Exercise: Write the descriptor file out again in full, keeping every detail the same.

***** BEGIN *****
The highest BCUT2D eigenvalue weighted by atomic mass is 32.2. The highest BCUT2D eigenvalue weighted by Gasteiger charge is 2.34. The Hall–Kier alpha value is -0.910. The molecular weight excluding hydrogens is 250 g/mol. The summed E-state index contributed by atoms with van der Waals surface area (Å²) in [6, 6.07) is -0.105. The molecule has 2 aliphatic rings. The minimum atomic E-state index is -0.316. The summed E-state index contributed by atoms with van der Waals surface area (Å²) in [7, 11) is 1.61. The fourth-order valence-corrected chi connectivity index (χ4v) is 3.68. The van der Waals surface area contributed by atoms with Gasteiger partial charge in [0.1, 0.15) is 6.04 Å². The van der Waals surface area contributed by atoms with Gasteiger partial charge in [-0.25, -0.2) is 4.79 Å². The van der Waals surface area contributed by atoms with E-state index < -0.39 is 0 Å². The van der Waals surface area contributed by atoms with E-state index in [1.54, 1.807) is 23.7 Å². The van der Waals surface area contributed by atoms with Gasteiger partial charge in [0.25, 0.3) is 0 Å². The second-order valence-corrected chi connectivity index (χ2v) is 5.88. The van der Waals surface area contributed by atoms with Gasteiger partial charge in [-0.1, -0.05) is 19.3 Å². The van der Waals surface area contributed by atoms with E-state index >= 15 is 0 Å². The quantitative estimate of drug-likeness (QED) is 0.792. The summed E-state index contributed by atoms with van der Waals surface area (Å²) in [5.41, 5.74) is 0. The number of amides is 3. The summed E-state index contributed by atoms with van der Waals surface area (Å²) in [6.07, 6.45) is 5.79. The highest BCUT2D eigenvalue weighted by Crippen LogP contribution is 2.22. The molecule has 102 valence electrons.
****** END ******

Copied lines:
The highest BCUT2D eigenvalue weighted by atomic mass is 32.2. The highest BCUT2D eigenvalue weighted by Gasteiger charge is 2.34. The Hall–Kier alpha value is -0.910. The molecular weight excluding hydrogens is 250 g/mol. The summed E-state index contributed by atoms with van der Waals surface area (Å²) in [6, 6.07) is -0.105. The molecule has 2 aliphatic rings. The minimum atomic E-state index is -0.316. The summed E-state index contributed by atoms with van der Waals surface area (Å²) in [7, 11) is 1.61. The fourth-order valence-corrected chi connectivity index (χ4v) is 3.68. The van der Waals surface area contributed by atoms with Gasteiger partial charge in [0.1, 0.15) is 6.04 Å². The van der Waals surface area contributed by atoms with Gasteiger partial charge in [-0.25, -0.2) is 4.79 Å². The van der Waals surface area contributed by atoms with E-state index < -0.39 is 0 Å². The van der Waals surface area contributed by atoms with E-state index in [1.54, 1.807) is 23.7 Å². The van der Waals surface area contributed by atoms with Gasteiger partial charge in [0.25, 0.3) is 0 Å². The second-order valence-corrected chi connectivity index (χ2v) is 5.88. The van der Waals surface area contributed by atoms with Gasteiger partial charge in [-0.1, -0.05) is 19.3 Å². The van der Waals surface area contributed by atoms with E-state index >= 15 is 0 Å². The quantitative estimate of drug-likeness (QED) is 0.792. The summed E-state index contributed by atoms with van der Waals surface area (Å²) in [5.41, 5.74) is 0. The number of amides is 3. The summed E-state index contributed by atoms with van der Waals surface area (Å²) in [6.07, 6.45) is 5.79. The highest BCUT2D eigenvalue weighted by Crippen LogP contribution is 2.22. The molecule has 102 valence electrons.